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Chapter: Distributed Systems - Peer To Peer Services and File System

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X500 Directory Service

X.500 is a directory service used in the same way as a conventional name service, but it is primarily used to satisfy descriptive queries and is designed to discover the names and attributes of other users or system resources.

X500 Directory Service

 

X.500 is a directory service used in the same way as a conventional name service, but it is primarily used to satisfy descriptive queries and is designed to discover the names and attributes of other users or system resources. Users may have a variety of requirements for searching and browsing in a directory of network users, organizations and system resources to obtain information about the entities that the directory contains. The uses for such a service are likely to be quite diverse. They range from enquiries that are directly analogous to the use of telephone directories, such as a simple ‘white pages’ access to obtain a user’s electronic mail address or a ‘yellow pages’ query aimed, for example, at obtaining the names and telephone numbers of garages specializing in the repair of a particular make of car, to the use of the directory to access personal details such as job roles, dietary habits or even photographic images of the individuals.

 

Standard of ITU and ISO organizations

 

Organized in a tree structure with name nodes as in the case of other name servers

 

A wide range of attributes are stored in each node

Directory Information Tree (DIT)

Directory Information Base (DIB)

 

X.500 service architecture

 

The data stored in X.500 servers is organized in a tree structure with named nodes, as in the case of the other name servers discussed in this chapter, but in X.500 a wide range of attributes are stored at each node in the tree, and access is possible not just by name but also by searching for entries with any required combination of attributes. The X.500 name tree is called the Directory Information Tree (DIT), and the entire directory structure including the data associated with the nodes, is called the Directory Information Base (DIB). There is intended to be a single integrated DIB containing information provided by organizations throughout the world, with portions of the DIB located in individual X.500 servers. Typically, a medium-sized or large organization would provide at least one server. Clients access the directory by establishing a connection to a server and issuing access requests. Clients can contact any server with an enquiry. If the data required are not in the segment of the DIB held by the contacted server, it will either invoke other servers to resolve the query or redirect the client to another server.

 

Directory Server Agent (DSA)

 

Directory User Agent (DUA)


 

In the terminology of the X.500 standard, servers are Directory Service Agents (DSAs), and their clients are termed Directory User Agents (DUAs). Each entry in the DIB consists of a name and a set of attributes. As in other name servers, the full name of an entry corresponds to a path through the DIT from the root of the tree to the entry. In addition to full or absolute names, a DUA can establish a context, which includes a base node, and then use shorter relative names that give the path from the base node to the named entry.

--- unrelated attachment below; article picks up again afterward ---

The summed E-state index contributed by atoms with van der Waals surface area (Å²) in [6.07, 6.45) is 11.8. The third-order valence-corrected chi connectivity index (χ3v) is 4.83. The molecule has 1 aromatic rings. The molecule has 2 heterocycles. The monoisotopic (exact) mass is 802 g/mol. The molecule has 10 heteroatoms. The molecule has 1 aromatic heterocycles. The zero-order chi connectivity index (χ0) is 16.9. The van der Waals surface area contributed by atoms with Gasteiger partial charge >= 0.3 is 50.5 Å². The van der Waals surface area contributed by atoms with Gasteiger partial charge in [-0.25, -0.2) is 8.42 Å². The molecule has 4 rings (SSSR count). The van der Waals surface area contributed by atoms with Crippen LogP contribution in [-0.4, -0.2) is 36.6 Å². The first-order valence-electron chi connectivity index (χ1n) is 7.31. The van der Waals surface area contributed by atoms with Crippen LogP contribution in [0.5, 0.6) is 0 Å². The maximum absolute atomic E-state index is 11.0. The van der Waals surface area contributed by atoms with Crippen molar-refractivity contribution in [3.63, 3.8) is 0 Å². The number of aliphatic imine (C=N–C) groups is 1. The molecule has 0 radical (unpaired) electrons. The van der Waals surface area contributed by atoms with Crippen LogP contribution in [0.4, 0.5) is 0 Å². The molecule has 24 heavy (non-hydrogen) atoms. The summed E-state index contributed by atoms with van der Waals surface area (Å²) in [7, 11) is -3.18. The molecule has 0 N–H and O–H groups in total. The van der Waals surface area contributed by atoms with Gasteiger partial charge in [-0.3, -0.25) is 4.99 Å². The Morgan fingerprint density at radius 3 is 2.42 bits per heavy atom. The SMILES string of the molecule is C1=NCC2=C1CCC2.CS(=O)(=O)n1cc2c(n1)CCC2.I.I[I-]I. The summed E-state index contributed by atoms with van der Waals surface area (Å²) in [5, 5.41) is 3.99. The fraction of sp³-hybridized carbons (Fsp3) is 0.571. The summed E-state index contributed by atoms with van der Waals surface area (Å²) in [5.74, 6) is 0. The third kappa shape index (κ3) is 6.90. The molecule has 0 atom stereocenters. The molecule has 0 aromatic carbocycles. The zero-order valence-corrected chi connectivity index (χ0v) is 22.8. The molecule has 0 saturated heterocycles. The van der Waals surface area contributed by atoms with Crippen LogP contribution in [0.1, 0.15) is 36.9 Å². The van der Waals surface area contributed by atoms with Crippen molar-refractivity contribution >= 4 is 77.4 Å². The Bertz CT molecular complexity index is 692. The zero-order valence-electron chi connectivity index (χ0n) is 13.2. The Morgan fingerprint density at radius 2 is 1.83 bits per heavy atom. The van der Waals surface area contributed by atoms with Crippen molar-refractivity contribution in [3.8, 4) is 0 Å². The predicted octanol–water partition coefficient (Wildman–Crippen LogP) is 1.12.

An X.500 DIB Entry


 

Part of the X.500 Directory Information Tree

 

The data structure for the entries in the DIB and the DIT is very flexible. A DIB entry consists of a set of attributes, where an attribute has a type and one or more values. The type of each attribute is denoted by a type name (for example, countryName, organizationName, commonName, telephoneNumber, mailbox, objectClass). New attribute types can be defined if they are required. For each distinct type name there is a corresponding type definition, which includes a type description and a syntax definition in the ASN.1 notation (a standard notation for syntax definitions) defining representations for all permissible values of the type.

 

DIB entries are classified in a manner similar to the object class structures found in object-oriented programming languages. Each entry includes an objectClass attribute, which determines the class (or classes) of the object to which an entry refers. Organization, organizationalPerson and document are all examples of objectClass values. Further classes can be defined as they are required. The definition of a class determines which attributes are mandatory and which are optional for entries of the given class. The definitions of classes are organized in an inheritance hierarchy in which all classes except one (called topClass) must contain an objectClass attribute, and the value of the objectClass attribute must be the names of one or more classes. If there are several objectClass values, the object inherits the mandatory and optional attributes of each of the classes.


Administration and updating of the DIB • The DSA interface includes operations for adding, deleting and modifying entries. Access control is provided for both queries and updating operations, so access to parts of the DIT may be restricted to certain users or classes of user

 

Lightweight Directory Access Protocol • X.500’s assumption that organizations would provide information about themselves in public directories within a common system has proved largely unfounded. group at the University of Michigan proposed a more lightweight approach called the Lightweight Directory Access Protocol (LDAP), in which a DUA accesses X.500 directory services directly over TCP/IP instead of the upper layers of the ISO protocol stack.


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